• Brian Young Says:

      Thanks for joining the discussion. You probably won’t see this, because I have a feeling the email address you left was fake, but I would really like to hear a detailed critique of why you thought this was so bad. Hope we talk soon, but expect we’ll talk never.


  6. Anonymous Says:

    Did you base this off of like 10 people you know? Barely anybody wanted Valverde back this season, and everyone has been calling for him to lose his role all season as well.


    • Brian Young Says:

      You need to go back and reread the article if you think that was the bone of contention. The problem IS that everybody has been calling for his removal all season, when he was substantially the same pitcher last season. As for “barely anybody wanted Valverde back”- typical Tigers fan revisionist history. People were mad for about 8 minutes after the ALCS last year but as soon as Prince Fielder strolled into town they forgot all about it ever happening.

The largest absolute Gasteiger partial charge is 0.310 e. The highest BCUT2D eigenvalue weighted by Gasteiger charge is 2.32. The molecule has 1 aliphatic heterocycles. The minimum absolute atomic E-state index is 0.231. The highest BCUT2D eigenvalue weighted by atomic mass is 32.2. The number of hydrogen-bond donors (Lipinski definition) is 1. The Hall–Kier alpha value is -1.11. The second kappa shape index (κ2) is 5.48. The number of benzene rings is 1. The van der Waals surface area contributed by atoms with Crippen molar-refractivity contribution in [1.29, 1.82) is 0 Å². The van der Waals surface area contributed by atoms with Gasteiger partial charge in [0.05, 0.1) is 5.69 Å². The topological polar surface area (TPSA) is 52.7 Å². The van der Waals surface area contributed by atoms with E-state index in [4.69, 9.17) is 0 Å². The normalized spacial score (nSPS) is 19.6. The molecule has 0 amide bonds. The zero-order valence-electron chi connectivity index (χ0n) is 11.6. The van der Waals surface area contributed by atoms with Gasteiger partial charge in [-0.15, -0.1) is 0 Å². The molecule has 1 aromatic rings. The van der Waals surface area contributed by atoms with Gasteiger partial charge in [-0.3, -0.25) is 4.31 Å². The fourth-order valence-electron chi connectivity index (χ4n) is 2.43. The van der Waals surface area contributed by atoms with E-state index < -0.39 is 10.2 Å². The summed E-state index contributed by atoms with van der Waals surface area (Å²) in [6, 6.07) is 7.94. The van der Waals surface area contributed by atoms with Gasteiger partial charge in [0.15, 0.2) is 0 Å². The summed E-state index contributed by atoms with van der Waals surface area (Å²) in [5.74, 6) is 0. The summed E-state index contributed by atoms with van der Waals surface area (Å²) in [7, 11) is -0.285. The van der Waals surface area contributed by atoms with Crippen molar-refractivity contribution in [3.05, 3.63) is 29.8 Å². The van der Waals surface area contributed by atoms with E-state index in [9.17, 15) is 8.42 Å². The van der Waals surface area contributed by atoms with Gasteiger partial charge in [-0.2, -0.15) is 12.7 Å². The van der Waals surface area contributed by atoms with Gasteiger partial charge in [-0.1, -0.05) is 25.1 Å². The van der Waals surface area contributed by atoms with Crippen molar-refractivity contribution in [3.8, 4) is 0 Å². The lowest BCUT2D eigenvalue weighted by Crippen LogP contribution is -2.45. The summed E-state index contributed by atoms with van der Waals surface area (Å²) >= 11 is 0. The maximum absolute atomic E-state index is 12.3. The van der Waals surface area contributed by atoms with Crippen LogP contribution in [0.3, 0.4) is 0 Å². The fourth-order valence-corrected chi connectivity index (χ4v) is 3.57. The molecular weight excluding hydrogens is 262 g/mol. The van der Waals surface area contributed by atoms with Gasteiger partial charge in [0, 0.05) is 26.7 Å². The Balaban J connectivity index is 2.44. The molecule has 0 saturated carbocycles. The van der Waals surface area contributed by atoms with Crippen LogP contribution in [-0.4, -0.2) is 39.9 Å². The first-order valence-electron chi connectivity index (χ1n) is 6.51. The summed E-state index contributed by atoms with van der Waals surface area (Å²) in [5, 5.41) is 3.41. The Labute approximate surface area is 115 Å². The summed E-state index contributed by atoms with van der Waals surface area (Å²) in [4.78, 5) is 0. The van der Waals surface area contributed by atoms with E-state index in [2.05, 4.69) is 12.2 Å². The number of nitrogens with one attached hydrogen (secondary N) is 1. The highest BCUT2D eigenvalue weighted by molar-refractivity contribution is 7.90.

7. Matthew Milko Says:

    Great post, perfectly describes the majority of Tigers fans that I know